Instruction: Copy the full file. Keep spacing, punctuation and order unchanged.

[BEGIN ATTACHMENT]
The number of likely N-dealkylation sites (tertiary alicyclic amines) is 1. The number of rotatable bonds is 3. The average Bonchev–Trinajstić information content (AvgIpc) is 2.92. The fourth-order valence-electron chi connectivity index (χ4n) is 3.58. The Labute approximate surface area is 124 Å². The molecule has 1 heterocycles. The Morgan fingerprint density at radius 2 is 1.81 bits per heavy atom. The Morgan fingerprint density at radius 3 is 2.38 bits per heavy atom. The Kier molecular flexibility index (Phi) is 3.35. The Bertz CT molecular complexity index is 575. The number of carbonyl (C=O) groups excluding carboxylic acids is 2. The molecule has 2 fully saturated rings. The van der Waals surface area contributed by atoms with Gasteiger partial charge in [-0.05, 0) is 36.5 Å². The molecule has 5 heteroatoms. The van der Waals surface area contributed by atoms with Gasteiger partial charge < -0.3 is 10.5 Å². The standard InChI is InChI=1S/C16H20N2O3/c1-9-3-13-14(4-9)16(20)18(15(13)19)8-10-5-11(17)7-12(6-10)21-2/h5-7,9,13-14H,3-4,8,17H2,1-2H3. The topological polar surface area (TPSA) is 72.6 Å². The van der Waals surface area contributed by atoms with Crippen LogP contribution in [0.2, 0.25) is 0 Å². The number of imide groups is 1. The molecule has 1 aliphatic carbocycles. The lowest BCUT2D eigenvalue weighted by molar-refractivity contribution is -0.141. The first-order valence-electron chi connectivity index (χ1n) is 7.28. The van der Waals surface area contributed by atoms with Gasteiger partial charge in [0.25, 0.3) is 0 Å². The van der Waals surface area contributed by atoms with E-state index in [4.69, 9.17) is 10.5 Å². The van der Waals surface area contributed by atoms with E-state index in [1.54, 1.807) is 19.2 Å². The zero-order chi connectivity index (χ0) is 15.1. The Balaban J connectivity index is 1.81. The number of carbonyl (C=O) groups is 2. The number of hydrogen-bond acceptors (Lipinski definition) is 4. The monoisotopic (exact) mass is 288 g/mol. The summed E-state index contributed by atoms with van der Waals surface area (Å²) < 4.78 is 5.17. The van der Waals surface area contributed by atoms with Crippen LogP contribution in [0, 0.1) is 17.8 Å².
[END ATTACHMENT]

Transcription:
The number of likely N-dealkylation sites (tertiary alicyclic amines) is 1. The number of rotatable bonds is 3. The average Bonchev–Trinajstić information content (AvgIpc) is 2.92. The fourth-order valence-electron chi connectivity index (χ4n) is 3.58. The Labute approximate surface area is 124 Å². The molecule has 1 heterocycles. The Morgan fingerprint density at radius 2 is 1.81 bits per heavy atom. The Morgan fingerprint density at radius 3 is 2.38 bits per heavy atom. The Kier molecular flexibility index (Phi) is 3.35. The Bertz CT molecular complexity index is 575. The number of carbonyl (C=O) groups excluding carboxylic acids is 2. The molecule has 2 fully saturated rings. The van der Waals surface area contributed by atoms with Gasteiger partial charge in [-0.05, 0) is 36.5 Å². The molecule has 5 heteroatoms. The van der Waals surface area contributed by atoms with Gasteiger partial charge < -0.3 is 10.5 Å². The standard InChI is InChI=1S/C16H20N2O3/c1-9-3-13-14(4-9)16(20)18(15(13)19)8-10-5-11(17)7-12(6-10)21-2/h5-7,9,13-14H,3-4,8,17H2,1-2H3. The topological polar surface area (TPSA) is 72.6 Å². The van der Waals surface area contributed by atoms with Crippen LogP contribution in [0.2, 0.25) is 0 Å². The number of imide groups is 1. The molecule has 1 aliphatic carbocycles. The lowest BCUT2D eigenvalue weighted by molar-refractivity contribution is -0.141. The first-order valence-electron chi connectivity index (χ1n) is 7.28. The van der Waals surface area contributed by atoms with Gasteiger partial charge in [0.25, 0.3) is 0 Å². The van der Waals surface area contributed by atoms with E-state index in [4.69, 9.17) is 10.5 Å². The van der Waals surface area contributed by atoms with E-state index in [1.54, 1.807) is 19.2 Å². The zero-order chi connectivity index (χ0) is 15.1. The Balaban J connectivity index is 1.81. The number of carbonyl (C=O) groups is 2. The number of hydrogen-bond acceptors (Lipinski definition) is 4. The monoisotopic (exact) mass is 288 g/mol. The summed E-state index contributed by atoms with van der Waals surface area (Å²) < 4.78 is 5.17. The van der Waals surface area contributed by atoms with Crippen LogP contribution in [0, 0.1) is 17.8 Å².